Hi, I’m Rick Sessinghaus, PGA coach and coach for Collin Morikawa.
Part of direction is also affected by what we call the path of the club.
Is it traveling out to in … in to out … that along with the club face is going to make the ball curve, so path is affected by what we’re going to call the plane or shape of swing. Now this will seem a little dramatic, but I have seen golfers who take it and go really aggressively over the top.
So I’ve placed two alignment sticks here at the same angle as my seven iron right here. I want this to have a visualization of a shape of plane that I want to swing on. So if I can get the club to go pretty much up and down the sticks, my path will improve.
So the first drill is to do it without a ball and see if we can just kind of go up and down without either clipping it on the back swing, hitting it over too much. This way, it gives us a good reference point.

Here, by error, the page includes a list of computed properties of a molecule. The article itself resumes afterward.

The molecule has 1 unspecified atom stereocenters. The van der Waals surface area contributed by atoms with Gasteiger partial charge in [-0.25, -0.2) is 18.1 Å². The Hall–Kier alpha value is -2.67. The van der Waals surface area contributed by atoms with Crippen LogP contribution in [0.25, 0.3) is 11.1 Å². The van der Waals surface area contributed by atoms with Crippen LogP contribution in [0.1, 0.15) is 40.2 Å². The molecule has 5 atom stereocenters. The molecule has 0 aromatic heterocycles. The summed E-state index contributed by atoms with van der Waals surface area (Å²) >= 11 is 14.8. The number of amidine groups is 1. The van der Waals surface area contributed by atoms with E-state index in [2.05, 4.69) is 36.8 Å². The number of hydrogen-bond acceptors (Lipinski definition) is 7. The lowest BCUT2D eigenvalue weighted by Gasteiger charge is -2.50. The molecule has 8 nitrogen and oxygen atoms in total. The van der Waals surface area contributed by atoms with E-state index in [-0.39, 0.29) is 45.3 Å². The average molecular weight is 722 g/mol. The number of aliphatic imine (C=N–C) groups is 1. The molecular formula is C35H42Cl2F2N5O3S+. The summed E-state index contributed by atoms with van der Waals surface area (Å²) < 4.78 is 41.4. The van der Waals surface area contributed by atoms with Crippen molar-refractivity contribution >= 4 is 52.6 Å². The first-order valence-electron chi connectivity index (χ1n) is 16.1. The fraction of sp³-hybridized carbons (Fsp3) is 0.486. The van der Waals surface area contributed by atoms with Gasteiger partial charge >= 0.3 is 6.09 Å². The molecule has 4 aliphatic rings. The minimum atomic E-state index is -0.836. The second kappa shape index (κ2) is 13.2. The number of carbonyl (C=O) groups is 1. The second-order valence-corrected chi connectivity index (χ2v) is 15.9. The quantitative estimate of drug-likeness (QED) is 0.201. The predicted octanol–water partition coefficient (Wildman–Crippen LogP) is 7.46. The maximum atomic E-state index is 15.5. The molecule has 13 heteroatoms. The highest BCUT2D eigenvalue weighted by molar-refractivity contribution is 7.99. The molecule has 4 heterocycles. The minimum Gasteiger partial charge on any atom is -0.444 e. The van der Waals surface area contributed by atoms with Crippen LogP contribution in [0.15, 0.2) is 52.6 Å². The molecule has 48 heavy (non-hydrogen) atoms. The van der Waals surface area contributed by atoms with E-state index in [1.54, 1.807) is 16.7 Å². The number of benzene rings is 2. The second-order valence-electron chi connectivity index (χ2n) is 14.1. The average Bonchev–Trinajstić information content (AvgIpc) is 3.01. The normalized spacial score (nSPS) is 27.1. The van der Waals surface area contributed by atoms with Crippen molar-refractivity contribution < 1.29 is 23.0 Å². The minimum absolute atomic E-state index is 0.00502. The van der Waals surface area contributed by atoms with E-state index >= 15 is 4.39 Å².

Now we can introduce the ball. Once you feel comfortable with that and your goal again is to visualize the shape and having my club swing along the shape. I’m only going to do a three quarter swing here.
Imagine I’m going up and down that tilted circle, so that’s step one here in the plane-path relationship. Visualization is a key component of your golf mental game performance.
Now I believe that sometimes we get off plane because our arms start working independently. My favorite drill for this is to take a head cover and I call it a connection drill. I place it underneath my right armpit here and make some golf swings and keep the head cover there. If I get to a point and it drops, most likely my arms are now no longer matching my body turn.
Now this is a little bit of an exaggeration. So don’t think that in a regular swing it wouldn’t drop. But for right now, I want you to imagine that it stays there. It stays connected. Now on the follow through, I use it on the opposite side because I notice a lot of people, again, their arms go away from them and then they have what we call chicken wing and it drops here. So start working on your plane. Stay a little more connected to hit straighter shots.